Murphy’s Law in the context of Contractors All Risks insurance
A developer/contractor took on a project in the north of Israel involving the construction of a large commercial centre with deep foundations for a two floor underground car park.
The total contract value was more than NIS 100 million, although at the initial stage they only obtained a construction permit for the deep foundation works and arranged an insurance policy for these works only. The contractor, who was in a hurry, started the construction works with the partial insurance cover rather than arranging a policy in advance for the total contract value of the entire project.
“What can happen from excavation and pile wall works?” he asked himself, making a disastrous mistake. In the construction industry, especially as insurance goes, Murphy’s Law often works overtime…
The pile walls collapsed. What happened with the insurance claim?
Shortly before completing the excavation and pile wall works, the contractor discovered with astonishment that the sonic integrity tests in the piles indicated that they were too short and did not reach the base of the excavation site. The only option was to re-do all of the work and it cost the contractor around NIS 5 million to rectify the situation.
However, because the insurance the contractor arranged only covered the value of the works that had been approved by the authorities – NIS 12 million, and since the extension under the policy covering the loss – Faulty design, faulty workmanship and faulty materials carried a limit of 10% of the total contract value, the contractor found himself short of NIS 3.8 million. If he would have arranged cover for the total contract value of the entire project at the outset, he would have benefited from a limit under this extension of NIS 10 million, which would have fully covered the loss.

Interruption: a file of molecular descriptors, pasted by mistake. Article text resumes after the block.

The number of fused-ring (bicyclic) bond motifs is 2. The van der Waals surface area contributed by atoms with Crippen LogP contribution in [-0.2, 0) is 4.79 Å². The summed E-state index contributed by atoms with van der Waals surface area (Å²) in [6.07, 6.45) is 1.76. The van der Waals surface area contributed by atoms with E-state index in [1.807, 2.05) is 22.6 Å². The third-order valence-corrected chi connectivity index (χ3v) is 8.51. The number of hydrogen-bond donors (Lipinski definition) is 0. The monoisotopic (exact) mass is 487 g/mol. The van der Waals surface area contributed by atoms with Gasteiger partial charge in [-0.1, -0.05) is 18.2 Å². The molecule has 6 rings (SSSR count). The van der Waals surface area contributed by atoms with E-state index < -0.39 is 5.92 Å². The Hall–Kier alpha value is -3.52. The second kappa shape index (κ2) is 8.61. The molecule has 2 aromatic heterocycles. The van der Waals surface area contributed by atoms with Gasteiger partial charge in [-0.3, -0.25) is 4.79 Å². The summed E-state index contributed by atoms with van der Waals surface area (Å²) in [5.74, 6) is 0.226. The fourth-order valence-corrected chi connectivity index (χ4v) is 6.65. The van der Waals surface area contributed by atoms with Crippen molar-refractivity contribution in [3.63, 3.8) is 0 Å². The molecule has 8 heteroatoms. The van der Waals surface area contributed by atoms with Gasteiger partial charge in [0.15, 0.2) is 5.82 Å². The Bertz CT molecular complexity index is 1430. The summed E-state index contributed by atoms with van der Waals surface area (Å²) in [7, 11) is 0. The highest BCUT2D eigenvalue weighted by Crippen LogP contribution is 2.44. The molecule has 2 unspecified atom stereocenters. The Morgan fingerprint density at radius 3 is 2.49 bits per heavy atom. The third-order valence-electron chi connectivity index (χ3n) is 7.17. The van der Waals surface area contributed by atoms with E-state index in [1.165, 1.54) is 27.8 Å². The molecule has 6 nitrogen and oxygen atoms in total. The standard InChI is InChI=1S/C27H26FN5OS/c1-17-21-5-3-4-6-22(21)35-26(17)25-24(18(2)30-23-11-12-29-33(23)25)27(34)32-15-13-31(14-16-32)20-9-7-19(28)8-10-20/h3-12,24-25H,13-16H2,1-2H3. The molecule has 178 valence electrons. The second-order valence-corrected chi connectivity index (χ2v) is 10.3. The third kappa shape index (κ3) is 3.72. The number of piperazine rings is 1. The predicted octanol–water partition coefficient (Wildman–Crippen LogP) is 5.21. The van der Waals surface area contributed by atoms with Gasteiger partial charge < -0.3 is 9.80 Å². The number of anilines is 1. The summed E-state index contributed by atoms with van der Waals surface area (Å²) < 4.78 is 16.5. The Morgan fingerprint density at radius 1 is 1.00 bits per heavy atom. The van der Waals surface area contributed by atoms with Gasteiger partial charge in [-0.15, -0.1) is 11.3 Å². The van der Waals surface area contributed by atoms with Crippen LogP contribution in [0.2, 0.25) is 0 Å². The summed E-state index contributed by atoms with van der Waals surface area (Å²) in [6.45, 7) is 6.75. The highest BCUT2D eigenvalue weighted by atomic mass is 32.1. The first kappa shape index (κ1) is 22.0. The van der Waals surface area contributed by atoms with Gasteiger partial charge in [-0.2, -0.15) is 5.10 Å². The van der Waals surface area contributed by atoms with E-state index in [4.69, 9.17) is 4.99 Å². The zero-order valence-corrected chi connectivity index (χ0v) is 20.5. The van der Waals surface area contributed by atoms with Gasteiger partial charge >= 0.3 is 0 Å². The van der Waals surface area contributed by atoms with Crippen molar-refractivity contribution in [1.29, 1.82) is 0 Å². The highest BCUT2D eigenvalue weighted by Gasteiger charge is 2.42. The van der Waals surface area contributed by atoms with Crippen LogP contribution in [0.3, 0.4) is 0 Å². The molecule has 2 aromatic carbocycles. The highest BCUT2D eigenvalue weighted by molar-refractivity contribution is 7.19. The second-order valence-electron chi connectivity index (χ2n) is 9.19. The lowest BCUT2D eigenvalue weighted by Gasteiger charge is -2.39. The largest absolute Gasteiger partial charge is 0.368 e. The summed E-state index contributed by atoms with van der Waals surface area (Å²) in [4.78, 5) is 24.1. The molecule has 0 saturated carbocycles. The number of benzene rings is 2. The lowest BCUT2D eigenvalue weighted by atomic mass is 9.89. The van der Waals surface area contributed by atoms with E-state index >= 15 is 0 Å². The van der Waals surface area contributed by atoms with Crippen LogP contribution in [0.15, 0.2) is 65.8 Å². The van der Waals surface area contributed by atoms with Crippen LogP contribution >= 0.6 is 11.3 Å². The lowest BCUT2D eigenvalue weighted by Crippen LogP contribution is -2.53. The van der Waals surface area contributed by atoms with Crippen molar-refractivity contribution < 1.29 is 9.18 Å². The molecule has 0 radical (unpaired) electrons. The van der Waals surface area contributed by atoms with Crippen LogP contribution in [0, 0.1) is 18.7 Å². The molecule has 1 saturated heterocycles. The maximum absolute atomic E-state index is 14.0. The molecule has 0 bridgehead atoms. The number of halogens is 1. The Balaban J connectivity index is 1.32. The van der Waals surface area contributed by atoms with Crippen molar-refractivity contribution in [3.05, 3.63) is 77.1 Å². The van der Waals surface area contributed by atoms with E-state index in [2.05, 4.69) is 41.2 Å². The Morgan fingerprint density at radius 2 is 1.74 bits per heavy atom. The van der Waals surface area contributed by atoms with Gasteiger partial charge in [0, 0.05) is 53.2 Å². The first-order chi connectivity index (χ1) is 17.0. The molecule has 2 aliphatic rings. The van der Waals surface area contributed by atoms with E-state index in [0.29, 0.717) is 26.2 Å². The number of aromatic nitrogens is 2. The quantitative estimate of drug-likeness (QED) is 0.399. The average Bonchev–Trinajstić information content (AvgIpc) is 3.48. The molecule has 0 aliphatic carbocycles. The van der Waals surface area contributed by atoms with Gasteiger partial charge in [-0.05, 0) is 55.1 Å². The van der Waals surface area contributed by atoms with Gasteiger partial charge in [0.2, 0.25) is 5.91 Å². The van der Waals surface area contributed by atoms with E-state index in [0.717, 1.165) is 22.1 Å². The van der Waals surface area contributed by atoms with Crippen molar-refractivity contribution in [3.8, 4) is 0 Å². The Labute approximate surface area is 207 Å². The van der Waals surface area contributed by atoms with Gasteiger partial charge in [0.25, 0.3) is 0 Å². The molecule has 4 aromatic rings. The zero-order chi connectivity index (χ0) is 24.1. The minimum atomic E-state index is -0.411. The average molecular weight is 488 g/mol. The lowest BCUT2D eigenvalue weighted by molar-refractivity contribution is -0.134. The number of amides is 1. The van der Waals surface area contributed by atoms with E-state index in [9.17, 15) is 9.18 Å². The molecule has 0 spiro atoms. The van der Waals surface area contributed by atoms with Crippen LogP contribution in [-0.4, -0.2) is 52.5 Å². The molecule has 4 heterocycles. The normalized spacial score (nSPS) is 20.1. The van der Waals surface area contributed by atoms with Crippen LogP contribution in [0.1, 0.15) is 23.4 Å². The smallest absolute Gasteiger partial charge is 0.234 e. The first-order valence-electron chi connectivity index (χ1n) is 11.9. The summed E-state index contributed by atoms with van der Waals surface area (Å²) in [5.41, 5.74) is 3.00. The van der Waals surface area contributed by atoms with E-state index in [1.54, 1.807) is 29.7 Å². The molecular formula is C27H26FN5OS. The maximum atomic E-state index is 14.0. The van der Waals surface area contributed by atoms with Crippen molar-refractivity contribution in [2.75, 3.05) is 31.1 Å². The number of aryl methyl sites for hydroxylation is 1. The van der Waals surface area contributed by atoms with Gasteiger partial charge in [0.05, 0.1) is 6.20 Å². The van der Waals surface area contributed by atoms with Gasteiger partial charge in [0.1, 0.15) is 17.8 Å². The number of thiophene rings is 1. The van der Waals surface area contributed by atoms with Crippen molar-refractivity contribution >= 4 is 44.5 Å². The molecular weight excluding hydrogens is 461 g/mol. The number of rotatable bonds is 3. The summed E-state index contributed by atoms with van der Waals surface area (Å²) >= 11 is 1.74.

To add salt to the wound…
Not only did the insured have to fund the uninsured difference himself, but he also experienced great difficulty in finding an insurance company that was willing to insure the project for the total contract value after he had already made a big claim.
This is a sign of the times in the Contractors All Risks insurance market – insurance companies avoid writing high-risk projects, often by explaining that their reinsurers prohibit them from accepting projects that have already started or have a negative claims experience.
Starting a construction project without arranging Contractors All Risks insurance for the total contract value of the entire project can have devastating results. This is a common mistake on the part of developers and contractors, often arising from pressures they are under due to the challenging situation in the construction industry.
So, regardless of pressures and time constraints, an important rule is not to start the project without arranging full insurance cover for the total value of the entire project. In the construction industry, Murphy’s Law quite often works overtime…